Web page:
Fig. 1. Relationship between percentage of defoliation of oak trees and gypsy moth population density. (A) Defoliation and egg mass density. (B) Defoliation of egg density.

Letter locants on figures composed of more than one element should match those in the text (either upper- or lowercase). Do not use equal signs to define abbreviations; use commas (e.g., Ap, barometric pressure).





Figure example:

Fig. 2. Longevity compared of A. fusca adults at different temperatures. Development time of females was significantly higher than that of males (*P<0.001, Student’s t-test).



Emphasize the new and important aspects of the study and the conclusions that follow from them. Do not repeat in detail data or other material given in the Introduction or the Results section. Instead, tie your observations and data back to the information you set up in the introduction.

Include in the Discussion section the implications of the findings and their limitations, including implications for future research. Relate the observations to other relevant studies. Link the conclusions with the goals of the study, but avoid unqualified statements and conclusions not completely supported by your data. Avoid claiming priority and alluding to work that has not been completed. State new hypotheses when warranted, but clearly label them as such. Recommendations, when appropriate, may be included.







References Cited

In-text Citation

Single Author
(Smith 1993)

Two Authors
(Smith and Jones 1993)

Multiple Citations
(Smith 1996, Smith et al. 1997, Jones 1998)

Multiple Publications by Same Author(s)
(Smith et al. 1995a, 1995b, 1997; Jones 1996)

Personal Communications
(Jones 1988; L. J. Smith, personal communication). Obtain and forward (at submission) a letter of permission to use citations to personal communications (from those other than authors).

Unpublished Data
(L.J.S., unpublished data) for one author or (unpublished data) for all authors. Obtain and forward (at submission) a letter of permission to use citations to unpublished data (from those other than authors).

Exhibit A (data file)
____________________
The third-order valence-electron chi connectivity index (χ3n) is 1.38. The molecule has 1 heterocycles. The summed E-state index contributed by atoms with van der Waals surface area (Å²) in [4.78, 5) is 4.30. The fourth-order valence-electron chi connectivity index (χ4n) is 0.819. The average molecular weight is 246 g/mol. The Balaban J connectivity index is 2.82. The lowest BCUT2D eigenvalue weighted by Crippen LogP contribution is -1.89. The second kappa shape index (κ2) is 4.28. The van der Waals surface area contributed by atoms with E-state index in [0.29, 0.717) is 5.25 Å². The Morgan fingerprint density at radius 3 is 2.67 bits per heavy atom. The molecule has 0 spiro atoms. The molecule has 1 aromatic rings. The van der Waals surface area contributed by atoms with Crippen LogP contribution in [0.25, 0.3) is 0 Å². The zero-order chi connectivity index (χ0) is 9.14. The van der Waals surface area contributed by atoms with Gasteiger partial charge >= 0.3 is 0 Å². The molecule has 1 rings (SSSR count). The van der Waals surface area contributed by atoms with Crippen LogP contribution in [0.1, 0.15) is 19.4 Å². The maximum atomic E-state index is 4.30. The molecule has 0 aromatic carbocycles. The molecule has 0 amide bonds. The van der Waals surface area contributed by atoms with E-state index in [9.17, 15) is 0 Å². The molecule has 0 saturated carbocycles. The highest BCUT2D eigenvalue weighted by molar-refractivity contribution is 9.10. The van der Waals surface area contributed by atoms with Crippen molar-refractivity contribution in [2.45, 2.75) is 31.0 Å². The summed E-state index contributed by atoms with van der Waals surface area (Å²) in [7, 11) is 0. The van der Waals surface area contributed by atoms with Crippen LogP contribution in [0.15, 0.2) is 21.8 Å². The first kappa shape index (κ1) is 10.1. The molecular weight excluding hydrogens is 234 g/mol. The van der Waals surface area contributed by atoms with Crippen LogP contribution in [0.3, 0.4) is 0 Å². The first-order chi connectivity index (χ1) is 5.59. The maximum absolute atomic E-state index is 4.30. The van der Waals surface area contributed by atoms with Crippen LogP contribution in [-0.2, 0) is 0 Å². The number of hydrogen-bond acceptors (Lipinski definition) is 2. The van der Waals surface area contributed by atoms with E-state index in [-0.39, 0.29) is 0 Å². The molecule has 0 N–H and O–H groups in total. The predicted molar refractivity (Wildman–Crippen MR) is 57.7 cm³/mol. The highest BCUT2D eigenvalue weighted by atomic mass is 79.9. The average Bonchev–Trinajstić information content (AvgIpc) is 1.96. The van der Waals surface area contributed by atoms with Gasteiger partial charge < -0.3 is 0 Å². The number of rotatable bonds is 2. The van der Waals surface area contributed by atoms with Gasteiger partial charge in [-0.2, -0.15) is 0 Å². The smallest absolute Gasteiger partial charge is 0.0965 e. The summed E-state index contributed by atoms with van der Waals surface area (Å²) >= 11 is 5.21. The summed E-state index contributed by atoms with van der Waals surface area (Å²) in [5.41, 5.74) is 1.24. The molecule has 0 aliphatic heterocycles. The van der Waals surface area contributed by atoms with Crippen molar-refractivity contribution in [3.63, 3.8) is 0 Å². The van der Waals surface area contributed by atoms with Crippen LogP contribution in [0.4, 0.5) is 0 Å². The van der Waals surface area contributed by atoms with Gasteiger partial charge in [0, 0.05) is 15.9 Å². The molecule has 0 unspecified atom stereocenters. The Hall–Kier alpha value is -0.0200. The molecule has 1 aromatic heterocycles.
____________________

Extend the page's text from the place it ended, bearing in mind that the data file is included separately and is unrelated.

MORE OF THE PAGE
In Press
(Smith 1997) for in press, cite projected year of publication.

(PROC GLM, SAS Institute 1999) for software user's manual.

Cite only those articles published or formally accepted for publication (in press). Include all references mentioned in text. Include enough information to allow reader to obtain cited material (e.g., book and proceedings citations must include name and location [city and state or country] of publisher).

Abbreviate journal titles according to the most recent issue of BIOSIS Serial Sources. For non-English titled journals that are cited in the references, the title of the journal should be spelled out, and not abbreviated. Systematics-related articles may specify that all serial titles be spelled out for final publication.  Citations and References should not be numbered.

References Cited: Alphabetical order (chronological for one author or more than two authors, and alphabetical order [by surname of second author] for two authors)

Journal Articles

Evans, M. A. 2000. Article title: subtitle (begin with lowercase after colon
    or dash unless first word is a proper noun). J. Abbr. 00:000–000.

Evans, M. A. 2001a. Article title. J. Abbr. 00: 000–000.

Evans, M. A. 2001b. Article title.J. Abbr. 00: 000–000.

Evans, M. A., and R. Burns. 2001. Article title. J. Abbr. 00: 000–000.

Evans, M. A., and A. Tyler. 2001. Article title. J. Abbr. 00: 000–000.

Evans, M. A., A. Tyler, and H. H. Munro. 2000. Article title. J. Abbr. 00: 000–000.

Evans, M. A., R. Burns, and A. A. Dunn. 2001. Article title. J. Abbr. 00: 000–000.

In Press

Evans, M. A. 2002. Article title. J. Econ. Entomol. (in press).


Burns, R. 2001. Title (initial cap only): subtitle (no initial cap after colon). Publisher, city, state abbreviation or country.

Evans, M. A. 2001. Colorado potato beetle, 2nd ed. Publisher, city, state abbreviation or country.

Tyler, A. 2001. Western corn rootworm, vol. 2. Publisher, city, state abbreviation or country.

Article/Chapter in Book

Tyler, A. 2001. Article or chapter title, pp. 000–000. In T.A.J. Royer and R. B. Burns (eds.), Book title. Publisher, city, state abbreviation or country.

Tyler, A., R.S.T. Smith, and H. Brown. 2001. Onion thrips control, pp. 178–195. In R. S. Green and P. W. White (eds.), Book title, vol. 13. Entomological Society of America, Lanham, MD.

No Author Given